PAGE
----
State news


MA: Judge to Weigh In Monday on Insurers Suit Vs. State

The Boston Herald

April 9, 2010

Suffolk Superior Court Judge Stephen Neel plans to decide by Monday in a high-stakes showdown that pits the Patrick administration against the state’s six largest health insurers. The dispute centers on who has the right to determine how much the nonprofit insurers can charge small businesses and individuals for coverage.

Miami-Dade Closer to Creating Jackson Health System Oversight Board

The Miami Herald

April 9, 2010


By a slim majority, the Miami-Dade County (FL) Commission took the first step toward giving itself authority to create an emergency board overseeing the Jackson Health System.


Implementing the Legislation


Health Care Reform Reaches People in Need Through Community Health Centers

The Pittsburgh Post-Gazette

April 9, 2010


Many community health centers will see a significant funding increase under the health overhaul law. Probably the biggest provision in the reform package is $11 billion earmarked for new funding for the community health centers program over five years beginning in fiscal year 2011, which starts in October. A total of $9.5 billion of the amount is for the health centers to expand their operations to serve nearly 20 million new patients. The remaining $1.5 billion will be allocated for expanding existing facilities and to build new ones.


Consumer Group Says Loopholes in Healthcare Overhaul Could Hurt the Public

The Los Angeles Times
April 8, 2010


A consumer group called for the Obama administration and Congress to address 10 potential glitches in the new healthcare overhaul law, saying loopholes could leave millions of people with reduced health benefits or higher insurance costs.




Firms Consider Concierge Care to Save Costs

Milwaukee Business Journal
April 9, 2010


Serigraph, a West Bend, Wis., company, gave up on "fine-tuning" insurance coverage for workers and turned to concierge medicine instead. Industry experts said the move is one that other employers likely will begin considering as they grapple with increasing health care costs.


Health Information Technology


The Effect Of Health Information Technology On Quality In U.S. Hospitals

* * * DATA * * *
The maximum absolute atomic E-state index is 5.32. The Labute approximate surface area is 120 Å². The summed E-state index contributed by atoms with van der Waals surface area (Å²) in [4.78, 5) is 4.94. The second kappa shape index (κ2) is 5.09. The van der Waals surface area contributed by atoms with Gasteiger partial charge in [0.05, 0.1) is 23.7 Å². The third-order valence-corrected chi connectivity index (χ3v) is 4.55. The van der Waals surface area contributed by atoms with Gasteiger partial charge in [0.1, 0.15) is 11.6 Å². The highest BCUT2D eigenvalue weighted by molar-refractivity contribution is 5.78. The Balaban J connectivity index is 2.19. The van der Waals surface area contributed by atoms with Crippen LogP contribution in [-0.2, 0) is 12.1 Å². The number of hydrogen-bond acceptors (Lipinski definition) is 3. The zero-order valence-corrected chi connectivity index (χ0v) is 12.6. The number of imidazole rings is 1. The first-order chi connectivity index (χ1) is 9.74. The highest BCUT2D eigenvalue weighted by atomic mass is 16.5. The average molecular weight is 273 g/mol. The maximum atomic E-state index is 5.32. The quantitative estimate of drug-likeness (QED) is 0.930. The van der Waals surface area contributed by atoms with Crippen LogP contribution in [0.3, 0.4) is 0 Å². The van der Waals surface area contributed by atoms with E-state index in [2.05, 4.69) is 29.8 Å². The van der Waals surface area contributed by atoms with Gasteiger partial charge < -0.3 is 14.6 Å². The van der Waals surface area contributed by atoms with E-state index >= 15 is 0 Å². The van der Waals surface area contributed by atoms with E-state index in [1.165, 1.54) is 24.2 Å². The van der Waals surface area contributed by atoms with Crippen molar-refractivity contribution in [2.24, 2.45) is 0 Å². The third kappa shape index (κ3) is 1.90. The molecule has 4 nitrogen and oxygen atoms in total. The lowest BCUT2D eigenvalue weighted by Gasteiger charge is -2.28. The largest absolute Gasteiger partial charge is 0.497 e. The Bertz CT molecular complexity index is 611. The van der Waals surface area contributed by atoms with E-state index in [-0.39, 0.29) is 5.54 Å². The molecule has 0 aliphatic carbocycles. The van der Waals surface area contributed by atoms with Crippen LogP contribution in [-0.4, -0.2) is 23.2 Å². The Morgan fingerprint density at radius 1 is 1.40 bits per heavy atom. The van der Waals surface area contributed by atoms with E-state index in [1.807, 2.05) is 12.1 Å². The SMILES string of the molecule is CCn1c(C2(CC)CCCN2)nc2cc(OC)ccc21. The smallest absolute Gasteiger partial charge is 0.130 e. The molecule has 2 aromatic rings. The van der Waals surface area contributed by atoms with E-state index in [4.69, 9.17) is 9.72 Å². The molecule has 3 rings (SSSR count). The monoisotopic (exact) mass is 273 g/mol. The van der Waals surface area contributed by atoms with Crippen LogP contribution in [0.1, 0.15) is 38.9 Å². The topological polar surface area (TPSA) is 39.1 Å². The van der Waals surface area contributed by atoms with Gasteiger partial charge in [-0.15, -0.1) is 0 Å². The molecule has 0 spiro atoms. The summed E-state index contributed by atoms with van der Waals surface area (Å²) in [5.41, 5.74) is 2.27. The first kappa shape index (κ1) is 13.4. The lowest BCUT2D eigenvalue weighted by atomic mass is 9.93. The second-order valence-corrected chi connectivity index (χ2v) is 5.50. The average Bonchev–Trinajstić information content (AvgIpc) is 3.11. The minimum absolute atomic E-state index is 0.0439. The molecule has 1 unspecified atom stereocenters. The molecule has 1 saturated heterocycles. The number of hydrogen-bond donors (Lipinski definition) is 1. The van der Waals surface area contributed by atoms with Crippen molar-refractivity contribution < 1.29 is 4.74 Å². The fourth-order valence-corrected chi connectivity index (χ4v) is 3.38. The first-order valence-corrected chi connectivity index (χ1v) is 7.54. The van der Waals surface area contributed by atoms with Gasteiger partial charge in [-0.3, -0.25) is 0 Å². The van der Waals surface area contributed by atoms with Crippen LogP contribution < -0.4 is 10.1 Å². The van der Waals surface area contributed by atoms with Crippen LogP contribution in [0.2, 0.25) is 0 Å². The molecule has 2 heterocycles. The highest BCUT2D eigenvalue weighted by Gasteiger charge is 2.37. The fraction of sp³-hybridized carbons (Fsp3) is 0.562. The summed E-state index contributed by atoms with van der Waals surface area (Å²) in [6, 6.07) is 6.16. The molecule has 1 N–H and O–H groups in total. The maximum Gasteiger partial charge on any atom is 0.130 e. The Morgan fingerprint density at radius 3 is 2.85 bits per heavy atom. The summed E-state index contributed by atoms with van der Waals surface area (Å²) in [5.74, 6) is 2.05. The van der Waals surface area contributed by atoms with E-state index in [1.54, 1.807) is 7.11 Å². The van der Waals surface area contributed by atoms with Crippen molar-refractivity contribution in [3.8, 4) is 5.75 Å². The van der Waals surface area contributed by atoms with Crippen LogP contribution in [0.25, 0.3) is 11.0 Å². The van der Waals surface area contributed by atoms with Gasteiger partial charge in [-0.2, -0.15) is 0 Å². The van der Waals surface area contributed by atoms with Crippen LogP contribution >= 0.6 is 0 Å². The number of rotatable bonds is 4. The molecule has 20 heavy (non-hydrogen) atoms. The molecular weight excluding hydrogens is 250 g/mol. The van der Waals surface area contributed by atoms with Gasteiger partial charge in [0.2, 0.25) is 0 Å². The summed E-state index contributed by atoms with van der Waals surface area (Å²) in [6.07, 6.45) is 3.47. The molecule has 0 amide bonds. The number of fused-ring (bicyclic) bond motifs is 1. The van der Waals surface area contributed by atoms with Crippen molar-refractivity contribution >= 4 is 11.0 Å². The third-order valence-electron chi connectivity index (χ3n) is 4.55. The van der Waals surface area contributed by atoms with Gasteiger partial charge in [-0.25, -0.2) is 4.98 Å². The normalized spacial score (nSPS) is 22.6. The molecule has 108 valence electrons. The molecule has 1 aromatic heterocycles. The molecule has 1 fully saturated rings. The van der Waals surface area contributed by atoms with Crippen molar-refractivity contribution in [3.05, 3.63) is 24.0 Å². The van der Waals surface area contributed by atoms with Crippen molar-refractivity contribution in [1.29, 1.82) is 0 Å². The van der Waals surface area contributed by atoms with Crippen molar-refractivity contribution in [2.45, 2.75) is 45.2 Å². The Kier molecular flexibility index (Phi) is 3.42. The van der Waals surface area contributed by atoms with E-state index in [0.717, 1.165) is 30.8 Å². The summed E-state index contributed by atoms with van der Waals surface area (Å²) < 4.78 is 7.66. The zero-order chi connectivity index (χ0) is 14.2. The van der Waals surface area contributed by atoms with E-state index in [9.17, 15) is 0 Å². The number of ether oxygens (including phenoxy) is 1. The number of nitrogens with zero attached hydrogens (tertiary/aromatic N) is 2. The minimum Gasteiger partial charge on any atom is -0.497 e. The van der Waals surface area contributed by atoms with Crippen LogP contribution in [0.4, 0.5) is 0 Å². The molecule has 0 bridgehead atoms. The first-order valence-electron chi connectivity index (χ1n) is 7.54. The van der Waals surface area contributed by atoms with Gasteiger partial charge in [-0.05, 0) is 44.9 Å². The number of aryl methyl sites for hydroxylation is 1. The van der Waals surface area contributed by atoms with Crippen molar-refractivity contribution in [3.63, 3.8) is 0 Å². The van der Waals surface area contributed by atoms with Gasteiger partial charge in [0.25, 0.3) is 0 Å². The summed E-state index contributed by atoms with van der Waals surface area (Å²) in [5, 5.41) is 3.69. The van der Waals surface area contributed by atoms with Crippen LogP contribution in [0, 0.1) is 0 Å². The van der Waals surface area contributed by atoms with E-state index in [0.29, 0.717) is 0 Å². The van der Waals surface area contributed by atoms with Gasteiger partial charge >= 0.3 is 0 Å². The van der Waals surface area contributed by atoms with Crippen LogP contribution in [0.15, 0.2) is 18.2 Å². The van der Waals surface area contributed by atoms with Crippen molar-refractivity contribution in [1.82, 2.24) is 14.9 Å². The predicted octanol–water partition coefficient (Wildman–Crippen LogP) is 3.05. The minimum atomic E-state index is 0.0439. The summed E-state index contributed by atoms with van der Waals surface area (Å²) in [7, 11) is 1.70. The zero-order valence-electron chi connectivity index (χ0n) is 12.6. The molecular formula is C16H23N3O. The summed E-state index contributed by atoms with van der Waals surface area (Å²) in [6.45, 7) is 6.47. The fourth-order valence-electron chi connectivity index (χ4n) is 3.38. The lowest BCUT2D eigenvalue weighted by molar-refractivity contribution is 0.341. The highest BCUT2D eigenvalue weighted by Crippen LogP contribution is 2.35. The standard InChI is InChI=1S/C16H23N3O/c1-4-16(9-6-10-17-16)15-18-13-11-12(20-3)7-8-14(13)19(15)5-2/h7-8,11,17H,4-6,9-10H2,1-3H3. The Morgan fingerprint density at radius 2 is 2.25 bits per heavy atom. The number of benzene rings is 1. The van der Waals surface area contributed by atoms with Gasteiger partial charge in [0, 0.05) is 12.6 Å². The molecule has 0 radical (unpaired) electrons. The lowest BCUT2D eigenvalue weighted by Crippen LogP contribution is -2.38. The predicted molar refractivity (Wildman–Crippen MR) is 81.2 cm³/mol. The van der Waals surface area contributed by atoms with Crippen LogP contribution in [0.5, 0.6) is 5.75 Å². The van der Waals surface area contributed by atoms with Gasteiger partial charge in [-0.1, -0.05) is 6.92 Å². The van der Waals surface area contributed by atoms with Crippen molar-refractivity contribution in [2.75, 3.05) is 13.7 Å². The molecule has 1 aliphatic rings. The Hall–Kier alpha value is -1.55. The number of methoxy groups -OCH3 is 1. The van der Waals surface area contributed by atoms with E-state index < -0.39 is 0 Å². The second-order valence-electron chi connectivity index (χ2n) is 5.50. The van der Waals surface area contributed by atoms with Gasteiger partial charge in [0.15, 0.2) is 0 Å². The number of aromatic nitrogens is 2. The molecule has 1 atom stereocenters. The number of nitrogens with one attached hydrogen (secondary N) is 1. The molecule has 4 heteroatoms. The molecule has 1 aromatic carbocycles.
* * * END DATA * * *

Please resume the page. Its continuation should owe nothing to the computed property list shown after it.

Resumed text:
Health Affairs

April 9, 2010


This study examines the effects of electronic health records and computerized physician order entry on the quality of care. The April issue of Health Affairs features additional studies about health IT, including "mixed results" of the  safety performance of computerized physician order entry, lessons learned from hospitals about implementing electronic health records, meaningful use of specific health record functions, and estimates of the cost and benefits associated with the VA’s health IT system, among others.


When Your Carpet Calls Your Doctor

The Economist

April 9, 2010

The coming convergence of wireless communications, social networking and medicine will transform health care.




A Hospital Dies in Manhattan—Are More to Come?
HealthLeaders Media

April 9, 2010


When St. Vincent's Hospital Manhattan announced midweek that it would be closing, the news wasn't especially surprising, but it was still a sad day for hospital leaders everywhere. To be sure, many of St. Vincent's problems over the past couple of decades have been self-inflicted. But its failure can't be pinned solely on management. Its ultimate failure should be considered a failure of all of us to collectively deal with the endemic problems of medical centers like St. Vincent's all over the country


Doctors and Patients, Lost in Paperwork

The New York Times
April 8, 2010


According to a study published earlier this year, residents now spend up to twice as much time on documentation as their counterparts did two decades earlier. Analyzing the results of a national survey of over 15,000 trainees in internal medicine, researchers at the Mayo Clinic in Rochester, Minn., found that a majority of residents reported spending as many as six hours a day documenting, while only a small fraction of residents spent as much time with patients.

Tags: health care reform, Health Policy, Health Policy